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1. Something intended to deceive; a hoax or fraud.
2. A person who claims to be other than what he or she is; an impostor.
3. Nonsense; rubbish.
4. Pretense; deception.
Used to express disbelief or disgust.
v. hum·bugged, hum·bug·ging, hum·bugs
To deceive or trick.
To practice deception or trickery.

[Origin unknown.]

hum′bug′ger n.
hum′bug′ger·y n.


1. pretentious behavior or attitudes.
2. imposing or deceptive behavior. — humbug, humbugger, n.
See also: Behavior
Mentioned in ?
References in classic literature ?
It is in communities like this that Jesuit humbuggery flourishes.
The fact is, that there is a vast deal of unintentional humbuggery in some of the accounts we have from scientific men concerning the religious institutions of Polynesia.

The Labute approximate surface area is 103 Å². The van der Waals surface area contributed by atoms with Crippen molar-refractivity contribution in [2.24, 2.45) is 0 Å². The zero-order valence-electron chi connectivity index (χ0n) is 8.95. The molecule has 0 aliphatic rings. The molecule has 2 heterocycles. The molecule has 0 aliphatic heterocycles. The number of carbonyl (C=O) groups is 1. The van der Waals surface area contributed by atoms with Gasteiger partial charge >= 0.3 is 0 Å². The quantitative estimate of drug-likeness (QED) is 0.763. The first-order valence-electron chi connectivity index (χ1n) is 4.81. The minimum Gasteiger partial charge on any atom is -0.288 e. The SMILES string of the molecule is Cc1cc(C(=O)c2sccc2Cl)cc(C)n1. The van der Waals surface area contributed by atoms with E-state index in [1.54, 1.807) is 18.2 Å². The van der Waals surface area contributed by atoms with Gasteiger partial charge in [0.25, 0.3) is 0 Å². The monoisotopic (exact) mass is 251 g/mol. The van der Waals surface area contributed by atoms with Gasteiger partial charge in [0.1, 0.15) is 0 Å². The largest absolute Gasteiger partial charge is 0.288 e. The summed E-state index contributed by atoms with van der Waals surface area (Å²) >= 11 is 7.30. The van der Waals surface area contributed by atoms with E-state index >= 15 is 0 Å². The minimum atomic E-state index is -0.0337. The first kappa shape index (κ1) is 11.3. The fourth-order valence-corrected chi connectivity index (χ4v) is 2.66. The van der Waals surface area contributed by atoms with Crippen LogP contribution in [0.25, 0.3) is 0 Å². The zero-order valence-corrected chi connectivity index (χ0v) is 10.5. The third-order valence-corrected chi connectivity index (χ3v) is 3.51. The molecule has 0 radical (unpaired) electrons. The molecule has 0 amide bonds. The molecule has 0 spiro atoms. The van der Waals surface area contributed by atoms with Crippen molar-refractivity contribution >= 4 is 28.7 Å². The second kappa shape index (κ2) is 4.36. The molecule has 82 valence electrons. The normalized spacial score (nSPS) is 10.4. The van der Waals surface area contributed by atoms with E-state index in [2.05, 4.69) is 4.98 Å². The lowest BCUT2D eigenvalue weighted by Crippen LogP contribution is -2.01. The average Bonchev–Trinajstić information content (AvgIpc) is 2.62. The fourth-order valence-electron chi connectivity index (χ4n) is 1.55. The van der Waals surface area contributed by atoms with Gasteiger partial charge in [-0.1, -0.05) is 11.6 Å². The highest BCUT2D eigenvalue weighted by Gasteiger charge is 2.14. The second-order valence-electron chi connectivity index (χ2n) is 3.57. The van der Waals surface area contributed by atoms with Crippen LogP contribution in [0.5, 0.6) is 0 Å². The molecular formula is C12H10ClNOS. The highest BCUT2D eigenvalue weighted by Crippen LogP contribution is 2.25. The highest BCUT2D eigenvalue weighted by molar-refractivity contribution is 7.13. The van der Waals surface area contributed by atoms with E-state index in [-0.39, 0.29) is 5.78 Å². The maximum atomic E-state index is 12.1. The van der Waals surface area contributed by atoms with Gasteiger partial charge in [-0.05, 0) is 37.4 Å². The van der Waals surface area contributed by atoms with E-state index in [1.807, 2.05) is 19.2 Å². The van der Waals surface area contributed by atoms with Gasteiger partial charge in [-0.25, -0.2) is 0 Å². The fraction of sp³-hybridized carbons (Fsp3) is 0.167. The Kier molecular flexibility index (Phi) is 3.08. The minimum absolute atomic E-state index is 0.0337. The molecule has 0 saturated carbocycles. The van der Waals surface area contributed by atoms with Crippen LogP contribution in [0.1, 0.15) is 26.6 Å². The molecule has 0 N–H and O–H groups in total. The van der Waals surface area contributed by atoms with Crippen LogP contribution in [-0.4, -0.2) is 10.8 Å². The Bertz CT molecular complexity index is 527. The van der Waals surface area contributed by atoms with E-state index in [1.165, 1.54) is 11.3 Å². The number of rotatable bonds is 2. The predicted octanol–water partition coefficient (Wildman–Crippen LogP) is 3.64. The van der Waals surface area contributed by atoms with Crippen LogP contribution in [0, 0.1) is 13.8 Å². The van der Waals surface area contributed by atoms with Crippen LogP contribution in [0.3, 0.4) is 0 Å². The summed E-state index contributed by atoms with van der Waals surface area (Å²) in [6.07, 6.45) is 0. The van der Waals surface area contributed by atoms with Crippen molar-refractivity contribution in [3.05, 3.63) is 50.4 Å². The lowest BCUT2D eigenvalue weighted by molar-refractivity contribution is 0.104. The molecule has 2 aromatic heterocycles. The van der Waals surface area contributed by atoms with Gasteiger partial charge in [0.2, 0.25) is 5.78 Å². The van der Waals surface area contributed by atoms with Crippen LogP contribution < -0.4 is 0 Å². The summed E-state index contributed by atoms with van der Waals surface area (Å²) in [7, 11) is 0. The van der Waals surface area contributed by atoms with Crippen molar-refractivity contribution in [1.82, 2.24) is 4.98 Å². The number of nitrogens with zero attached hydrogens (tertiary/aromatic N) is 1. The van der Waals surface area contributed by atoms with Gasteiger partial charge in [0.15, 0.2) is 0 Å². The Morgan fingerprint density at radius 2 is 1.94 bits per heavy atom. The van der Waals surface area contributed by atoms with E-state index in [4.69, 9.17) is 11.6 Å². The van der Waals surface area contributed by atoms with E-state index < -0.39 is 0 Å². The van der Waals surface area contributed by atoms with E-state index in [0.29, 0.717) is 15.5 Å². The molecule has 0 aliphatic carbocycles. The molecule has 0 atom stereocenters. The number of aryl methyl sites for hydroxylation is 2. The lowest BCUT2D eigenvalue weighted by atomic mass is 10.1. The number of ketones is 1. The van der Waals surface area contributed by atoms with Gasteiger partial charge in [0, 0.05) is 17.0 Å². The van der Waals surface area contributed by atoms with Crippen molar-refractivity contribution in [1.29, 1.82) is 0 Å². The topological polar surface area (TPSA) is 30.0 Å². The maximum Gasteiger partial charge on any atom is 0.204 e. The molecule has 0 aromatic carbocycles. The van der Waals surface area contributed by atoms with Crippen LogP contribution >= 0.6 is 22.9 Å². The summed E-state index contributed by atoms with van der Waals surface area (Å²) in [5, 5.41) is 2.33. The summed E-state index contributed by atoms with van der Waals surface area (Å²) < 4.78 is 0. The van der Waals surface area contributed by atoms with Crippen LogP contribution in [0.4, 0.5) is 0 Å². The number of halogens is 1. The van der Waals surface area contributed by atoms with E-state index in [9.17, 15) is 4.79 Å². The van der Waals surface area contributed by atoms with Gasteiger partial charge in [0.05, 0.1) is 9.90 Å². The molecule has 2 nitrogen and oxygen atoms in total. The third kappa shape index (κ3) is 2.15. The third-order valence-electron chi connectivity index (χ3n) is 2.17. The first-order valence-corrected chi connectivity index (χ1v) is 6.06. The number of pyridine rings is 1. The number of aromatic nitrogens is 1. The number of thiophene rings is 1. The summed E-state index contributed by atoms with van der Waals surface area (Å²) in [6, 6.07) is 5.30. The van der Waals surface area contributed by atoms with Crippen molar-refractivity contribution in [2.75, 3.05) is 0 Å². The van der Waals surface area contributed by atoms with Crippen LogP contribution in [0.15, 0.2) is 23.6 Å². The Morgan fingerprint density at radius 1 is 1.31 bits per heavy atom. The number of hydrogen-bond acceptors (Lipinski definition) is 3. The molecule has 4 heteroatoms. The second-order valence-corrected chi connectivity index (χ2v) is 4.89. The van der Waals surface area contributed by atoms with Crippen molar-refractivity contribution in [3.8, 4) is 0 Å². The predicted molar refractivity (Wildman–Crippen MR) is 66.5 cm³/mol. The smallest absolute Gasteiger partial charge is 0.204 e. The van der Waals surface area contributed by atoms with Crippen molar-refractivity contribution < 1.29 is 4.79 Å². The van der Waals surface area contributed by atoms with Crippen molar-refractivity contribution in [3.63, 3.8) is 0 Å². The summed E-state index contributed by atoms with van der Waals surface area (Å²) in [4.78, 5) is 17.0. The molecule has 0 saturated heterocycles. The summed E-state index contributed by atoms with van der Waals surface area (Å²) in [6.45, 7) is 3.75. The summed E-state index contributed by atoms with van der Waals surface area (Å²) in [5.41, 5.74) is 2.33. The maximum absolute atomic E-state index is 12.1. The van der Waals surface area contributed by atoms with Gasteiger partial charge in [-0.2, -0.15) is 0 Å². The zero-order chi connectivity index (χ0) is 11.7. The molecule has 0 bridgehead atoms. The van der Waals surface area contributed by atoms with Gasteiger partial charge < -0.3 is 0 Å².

Even theologians have to a great extent forgotten the terrible influence, in times past, of demonic agencies, and, if they do not absolutely reject the instances recorded in the Bible, they are disposed to treat all other cases as humbuggery, knavery, deception, or to class them with epilepsy, insanity, hallucination, and other diseases to which we are subject, and to dismiss them, when they cannot be denied, with the physicians, under the heads of mania, monomania, nymphomania, demonopathy, &c.
They are angered by the Washington's double standards and sanctimonious humbuggery when they 'advise' selected countries and dictate terms on human rights and related issues, using the UN as a tool.
The humbuggery is then discovered by an "astute personage" who is angered by the deception:
While subsumption is basic to the creation of an internal order, it renders external relations problematic as when inter-mob dealings have to be conducted in the mode of humbuggery and gammoning rather than that of transparent debate about defined rather than encoded issues (Sansom, 1980).
It is in communities like this that Jesuit humbuggery flourishes.